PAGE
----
Boston Celtics-San Antonio Spurs: Celtics Down Spurs in Possible NBA Finals Preview
The Boston Celtics swept the season series against the San Antonio Spurs 2-0 with a 93-91 victory on the road tonight.
The story of the night was the production of Manu Ginobili and Rajon Rondo. Sure, Paul Pierce, Kevin Garnett, and Tony Parker all filled up the stat sheet, but to watch the game was to observe two elite NBA guards in one of the most exhilarating East/West duels this season.
Ginobili's line (32 PTs, 10-18 FGs, 4-7 3PT, 8-8 FT, 4 REB, 2 AST) was the best in the game, but sophomore point guard Rajon Rondo answered with a clear message to the Western Conference teams: "Don't leave me open!" Rondo responded to Manu's efforts with his own impressive numbers (20 PTs, 9-18FGs, 2-2 FT, 6 REB, 3 AST, 3 STL).
Fans who watched the game were treated to a roller coaster ride that ended with a Bruce Bowen steal and subsequent Robert Horry fade-away three-pointer off of a sloppy Garnett inbound pass with precious seconds left in the game. If you switched the channel with the Celtics down 22 points early in the first half, you missed one of the most exciting inter-conference games of the season.
The Spurs owned the first quarter and a half, but the Celtics were able to close the gap to just 10 points as the buzzer sounded to end the half. Boston made quick work in the opening minutes of the third quarter to essentially erase what had seemed to be an insurmountable lead.
Boston took it's first lead of the game off of a Rondo steal, spin move, and leading pass to Paul Pierce who dunked the ball home to silence San Antonio's roaring crowd. Seconds later, the Celtics built on this lead with a Paul Pierce full-court pass to Rondo to return the favor.
The rest of the game was fought in short spurts and impressive offensive plays by both teams.
To watch this thriller was to experience two totally different players with an (almost) equal effect in the game. Manu and Rajon fiercely battled back and forth before the Celtics' point guard left in the third period with an ankle sprain. Had Rondo not returned, the Celtics could easily have lost the game.
Rondo ended up pulling down a beautiful one-handed rebound, cradling the ball between his right palm and forearm. He simply WANTED the ball more than a tired Tony Parker who stood (both feet on the floor) waiting for the ball to drop into his outstretched hands. This single play sealed San Antonio's fate and silenced critics league-wide who believed that Rondo lacked "experience" and the "intangibles" than an elite point guard needs to lead a team to the NBA Championship.
Was it just this play? No.
Was it the all-around solid game against the defending champions? No.
It has been Rajon Rondo's student mentality that he takes into each and every game as he learns on the fly from some of the most intelligent basketball minds of the past 20 years (Garnett, R. Allen, Pierce, Cassell, Coach Doc Rivers, and my selection for assistant coach of the year Tom Thibodeau).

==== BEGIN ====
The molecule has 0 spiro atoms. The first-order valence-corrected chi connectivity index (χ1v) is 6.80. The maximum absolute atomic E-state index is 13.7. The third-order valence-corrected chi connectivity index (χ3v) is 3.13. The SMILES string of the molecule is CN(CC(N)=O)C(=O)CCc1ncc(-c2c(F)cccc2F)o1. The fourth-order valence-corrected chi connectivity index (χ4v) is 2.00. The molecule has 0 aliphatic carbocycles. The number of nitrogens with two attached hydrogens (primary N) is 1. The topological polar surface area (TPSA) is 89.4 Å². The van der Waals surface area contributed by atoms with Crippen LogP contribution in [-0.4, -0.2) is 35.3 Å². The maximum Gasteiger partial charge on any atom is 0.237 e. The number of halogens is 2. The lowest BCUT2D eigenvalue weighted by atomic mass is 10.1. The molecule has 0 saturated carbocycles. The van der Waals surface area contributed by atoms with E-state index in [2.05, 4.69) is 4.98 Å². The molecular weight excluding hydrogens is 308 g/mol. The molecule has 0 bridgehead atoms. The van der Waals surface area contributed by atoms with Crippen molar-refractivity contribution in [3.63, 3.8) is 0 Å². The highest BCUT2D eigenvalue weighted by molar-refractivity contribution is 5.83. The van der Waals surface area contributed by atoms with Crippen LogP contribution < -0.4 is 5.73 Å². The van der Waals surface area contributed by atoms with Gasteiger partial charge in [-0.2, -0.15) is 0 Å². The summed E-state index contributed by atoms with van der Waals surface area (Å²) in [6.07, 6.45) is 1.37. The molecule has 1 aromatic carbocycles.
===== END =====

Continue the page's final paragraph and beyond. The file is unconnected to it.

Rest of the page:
Back to Manu vs. Rajon...
The two guards acted as foils throughout the entire game. Rondo brought a silky smooth set of moves consisting of ball fakes, floaters, and reverse layups that are rarely seen in today's bump-and-grind style of point guard play.
Conversely, Ginobili had the most effective "ugly" game that I've had the pleasure of watching all season long. And it was a pleasure. If you've played enough schoolyard pickup games or maybe try to find 45 minutes during lunch to sneak away from work to shoot some hoops, you've probably had the fortune (or misfortune) of playing with "that guy"—the balding, somewhat-out-of-shape older guy who wears his shorts too short and his socks too high.
Invariably "that guy" takes the most ridiculous, ill-advised shots of anyone on the court...and reliably seems to hit each and every one. Manu Ginobili is often "that guy" and tonight was certainly no exception. Helped out by an extra step on every other layup and very generous foul calls, Manu carved out the line of the night and did so in an incredibly ugly fashion.
In fact, Ginobili's game was so ugly that it lead me to mutter comments such as, "I could play better than this bum" and "It's easy when you're reflecting light off of your bald spot into the defender's eyes." (Yes, I was watching this game alone and continually talking—and cursing—to myself.)
But the truth of the matter is that, Manu is simply "that guy" on a whole other level. He is the embodiment of this stereotype at the highest level of basketball that leaves the likes of Paul Pierce and Kevin Garnett shaking their heads in disbelief.
To return to the pickup game metaphor, that would make you and me...Paul Pierce and Kevin Garnett. The guys I ball with have called me a lot of names but "The Truth" isn't one of them.
The bottom line: Manu Ginobili is playing some of the best "ugly" basketball this league has ever seen, and on some level that's more crushing that a guy like Kobe sweet-stroking his way to these type of numbers, or LeBron muscling his way through a helpless defensive line. Every lucky bounce (or eight) on the rim and every missed traveling call is like a dagger through the heart.
Manu Ginobili—in this Celtics fan's humble opinion—was the best player of the game, but Rajon Rondo WON the game. I look forward to several more years of back-and-forth duels between Rondo and Ginobili and their clearly contrasting styles of play.
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